Internet Blogs: How Anonymous is Anonymous?


"Sticks and stones may break my bones but words will never hurt me."

Who ever came up with that slogan never dreamed of the internet and what could be said about them on a community blog.  They're popping up all over the web and it seems people are flooding the net to post and read them, and some of the posts are down right cruel.

So what do you do when something terrible and untrue has been posted about you on a website?

Private attorney Bill Bristow says you may be able to take them to court.

"If you say something about somebody that is not true and it is damaging to them then they have a private cause of action to go before a jury and ask that a judgement be assessed against you. Because it is intentional and malicious, a jury could award punitive damages to punish that person for saying those things."

But the biggest problem many face when trying to file a lawsuit is the damaging words are posted by someone using anonymous as their username.

KAIT's Internet Producer, Stan Morris explains what happens when you post on a community blog.

"People who are making posts anonymously aren't really guaranteed that it's truly anonymous. The way it works, is that every time someone makes a post on any website, it's coupled with a unique IP address, and that IP address is specifically linked to a person, an organization, or a business."

Some blogs list the IP address publically but all of them log it. That means in the case of a supoena or even official request, one can be tracked down. Depending on the owner or manager of the blog, the request might be honored even for a private citizen.

"Somebody could require you to get a court order, but in most cases, blog administrators will cooperate."

And once you have the IP address, tracing it isn't that difficult.

"It's as easy as going to a search engine, typing in IP lookup and then putting in the IP number. When there is only one computer hooked up to a certain internet connection, then it is traced back to the individual."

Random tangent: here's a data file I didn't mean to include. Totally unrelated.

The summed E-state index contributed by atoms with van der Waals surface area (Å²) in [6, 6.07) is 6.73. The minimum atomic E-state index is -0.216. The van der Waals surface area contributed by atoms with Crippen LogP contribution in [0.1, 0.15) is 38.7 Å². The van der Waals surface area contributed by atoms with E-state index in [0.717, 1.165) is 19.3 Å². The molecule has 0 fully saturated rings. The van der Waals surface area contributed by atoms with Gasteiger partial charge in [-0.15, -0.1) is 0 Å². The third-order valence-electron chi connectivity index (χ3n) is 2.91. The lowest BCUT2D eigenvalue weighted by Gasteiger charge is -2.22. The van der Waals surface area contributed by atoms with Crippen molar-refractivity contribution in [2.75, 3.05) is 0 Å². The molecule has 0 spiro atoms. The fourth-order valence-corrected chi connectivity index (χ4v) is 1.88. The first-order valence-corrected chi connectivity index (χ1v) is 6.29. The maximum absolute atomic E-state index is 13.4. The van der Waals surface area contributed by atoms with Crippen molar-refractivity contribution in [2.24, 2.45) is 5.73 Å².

An individual who thought they were anonymous.

Attorney Bill Bristow says it could mean jail time.

"You could be incarcerated for something you meant as a joke."

He explains that once you find out who posted the comments, there is a procedure to file the law suit, but it is expensive and time consuming.

"Doing something like this is considered intentional by nature, so it is not covered by insurance.  Could you collect and the question of do those lawsuits ever get filed, but in theory it could be a substantial lawsuit.", Bristow.

So, if you find out who made the posts, are you willing to pay the money for attorney and court fees? And in the end, no matter how many lawsuits are filed, it appears these community blogs aren't going anywhere.

"It takes 5 seconds to make one, and a month to take it down, so they won't go away. But the best thing for people to do is to not visit these websites.", Morris.

Something easier said than done.

If you have questions about your legal rights concerning community blogs, contact your attorney. If you do not have an attorney,'s Ask The Attorney section may be of interest.